|Art and headline reality collided at the premier of the movie Selma in December when actor Wendel Price who portrayed the Rev. Hosea Williams in the film, wore this on the Red Carpet.|
Many of the people who hated Dr. King when he was alive or who are their spiritual descendents will blandly join in the celebrations. And then they will turn his words against him. When you hear a plump politico with a honeyed accent quote, as they all love to do, the one phrase from the I Have a Dream speech where he spoke about the little children being judged not on the color of their skins but on the strength of their characters, watch out. That hack is about to use Dr. Kings words to attack that dream. He will say that now that we have erased statutory discrimination, any lingering program that gives disadvantaged minorities the slightest leg-up is itself discriminatory. Dr. King would want a perfectly color blind society. Unspoken is his deep conviction that in such a color blind society, white men will rise like cream and be restored to their rightful place on top of the ladder—as if they had ever really lost it.
Dr. King will also be invoked for his non-violence, which will be translated into passivity. Law breaking—including the kind the Civil Rights Movement routinely used—will be denounced. No word will be uttered that Dr. King’s non-violence actually expected to provoke violent opposition and use that response to tweak the conscience of a democratic nation.
Since Dr. King’s time, police departments have been provided with new arms and tactics. New crowd control methods and security provisions make the kind of marches, sit-ins, and demonstrations led by King either impossible or kept far away from threatening the safety of those being protested, as was seen repeatedly in attacks on the Occupy Movement. New restrictions on the press—and when that doesn’t work outright attacks, arrests, and physical intimidation—keeps reporters from fully reporting on acts of civil disobedience so that the public consciousness may be safely left un-tweaked.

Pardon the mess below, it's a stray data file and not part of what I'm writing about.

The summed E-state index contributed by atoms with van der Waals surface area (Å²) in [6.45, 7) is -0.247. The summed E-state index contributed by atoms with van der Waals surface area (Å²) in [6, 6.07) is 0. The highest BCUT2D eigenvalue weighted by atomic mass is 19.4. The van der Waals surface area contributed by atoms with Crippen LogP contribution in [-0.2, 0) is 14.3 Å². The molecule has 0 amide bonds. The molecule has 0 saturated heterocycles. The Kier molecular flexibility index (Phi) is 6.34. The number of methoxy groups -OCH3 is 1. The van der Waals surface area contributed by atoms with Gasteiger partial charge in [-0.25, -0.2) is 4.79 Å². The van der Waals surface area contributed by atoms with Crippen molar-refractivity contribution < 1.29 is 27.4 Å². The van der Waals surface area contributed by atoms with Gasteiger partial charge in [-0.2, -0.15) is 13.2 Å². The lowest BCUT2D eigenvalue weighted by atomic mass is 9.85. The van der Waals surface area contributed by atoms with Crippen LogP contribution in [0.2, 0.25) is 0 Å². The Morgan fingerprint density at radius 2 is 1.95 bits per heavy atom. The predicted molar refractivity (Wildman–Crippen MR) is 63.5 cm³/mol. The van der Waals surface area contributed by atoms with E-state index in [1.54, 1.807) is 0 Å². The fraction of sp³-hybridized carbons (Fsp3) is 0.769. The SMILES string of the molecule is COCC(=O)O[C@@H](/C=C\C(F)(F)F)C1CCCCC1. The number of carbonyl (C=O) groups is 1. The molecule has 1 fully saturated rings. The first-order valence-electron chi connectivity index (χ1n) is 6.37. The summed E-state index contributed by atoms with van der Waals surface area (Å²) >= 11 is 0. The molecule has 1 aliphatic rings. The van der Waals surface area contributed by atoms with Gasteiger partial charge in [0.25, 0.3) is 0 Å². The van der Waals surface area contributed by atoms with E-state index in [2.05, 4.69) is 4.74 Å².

A few of years ago, rising to a new level of audacious gall, a senior Pentagon official, in a program marking Dr. King’s birth at the Department of Defense, actually argued that the Nobel Peace Prize winner would “understand” and “approve” of the “work of our soldiers” in Iraq and Afghanistan.
We are told that because Dr. King was a faithful Baptist, he would not today support Gay, lesbian, and transgendered people and that it is a mockery to compare their struggle to the Civil Rights Movement. The Black church is divided on this—even Dr. King’s children are—but it is hard to imagine his rejection of justice for them.
Likewise some Black leaders will claim, especially in their own communities, that Dr. King fought just for them, that gains he fought for should not be extended to the growing Latino minorities that threaten to displace them as the most oppressed.
All of this is possible because nearly 46 years after his death Martin Luther King has been sanitized. He has been scrubbed clean of the any semblance of actual humanity, any personal foibles or flaws, and midnight doubts or struggles of the soul. He has become an empty vessel into which can be poured a safe and bland pudding which can placate pesky Blacks with a pat-on-the-head while protecting the status-quo.
Enough! The real, flesh and blood Dr. King would have none of it.
Let’s remember him today for who he was, not who the charlatans want to make him out to be. And let’s remember that as great as he was, he was one man. Let’s not denigrate the truly historic sacrifices of thousands and thousands of ordinary people who repeatedly literally put their lives on the line—and continue to do so today. Let’s celebrate him and them by rededicating ourselves to standing up as they did, by putting our bodies, when necessary, on the line to achieve his true dream of an equitable and just society.